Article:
Tag Archives: cso

Would becoming a navigator help me become a pilot?

A few years ago, any of the following scenarios were quite realistic:

  1. An aspiring fighter pilot is unable to get a pilot slot, so he becomes a navigator. A year or two later, because he has “air experience,” he is able to get a “second chance” to get a pilot slot, and his time as a navigator makes him very competitive.
  2. An aspiring fighter pilot is medically unqualified to be a pilot but still qualifies as a navigator. After a year or two as a navigator, he is able to get a medical waiver to obtain a pilot slot.

The opportunities for the above scenarios are increasingly rare. This is largely because there are fewer and fewer navigators, as many are being replaced by computers.  In fact, the term “navigator” has essentially gone away and has been replaced by “combat systems operator,” or CSO, in most cases.

This means that in some cases the Air Force may be unwilling to let a CSO leave–unless the need for pilots is greater than the need for CSO. It is still possible to cross-train to become a pilot, but you should not view the CSO-detour as a primary path. If for some reason you can’t get a pilot slot but you can become a navigator, you do still “have a chance.”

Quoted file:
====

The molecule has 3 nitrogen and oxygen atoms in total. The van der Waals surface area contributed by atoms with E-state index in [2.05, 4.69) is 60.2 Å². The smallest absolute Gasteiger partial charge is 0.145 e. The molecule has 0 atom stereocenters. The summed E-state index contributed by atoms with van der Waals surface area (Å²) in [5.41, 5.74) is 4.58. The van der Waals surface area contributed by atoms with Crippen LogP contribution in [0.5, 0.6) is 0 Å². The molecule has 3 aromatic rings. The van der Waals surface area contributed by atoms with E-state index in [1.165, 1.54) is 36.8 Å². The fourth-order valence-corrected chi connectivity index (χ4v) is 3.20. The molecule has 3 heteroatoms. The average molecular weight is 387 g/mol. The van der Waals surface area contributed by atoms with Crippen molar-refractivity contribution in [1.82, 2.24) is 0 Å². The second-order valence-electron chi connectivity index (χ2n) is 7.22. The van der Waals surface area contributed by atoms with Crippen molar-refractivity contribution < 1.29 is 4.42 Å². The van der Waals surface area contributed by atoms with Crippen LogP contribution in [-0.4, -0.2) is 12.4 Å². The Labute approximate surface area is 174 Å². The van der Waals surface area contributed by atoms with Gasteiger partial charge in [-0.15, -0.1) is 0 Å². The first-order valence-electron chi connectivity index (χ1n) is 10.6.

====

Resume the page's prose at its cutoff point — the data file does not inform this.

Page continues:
USAFA: Cadet Pilot Volunteers also UAV Volunteers

The Air Force Academy published a release saying they have “typically” filled their pilot slots, but they had trouble filling non-pilot rated career fields — CSOs, ABMs, and UAVs. The issue is that all rated career fields are volunteer only. Many cadets would volunteer only for a pilot slot, and the others were going unfilled.

USAFA’s solution? If you volunteer for a pilot slot, you’re volunteering for any rated field — including UAVs:

“They cannot volunteer for just one. By volunteering Read more

Air Force vs Naval Academy: Best for Becoming a Fighter Pilot

One question asked repeatedly is whether it’s better to go Air Force or Navy if one wants to fly or be a fighter pilot.  The FAQ of this site answers this question (as well as many others), but there’s interesting and relevant information from the graduation of the class of 2011 that just occurred.

Class Size:  1035
Pilot Training (incl. “Marine Air”): 305 (30%)
Naval Flight Officer: 75 (7%)

Class Size:  1021  Read more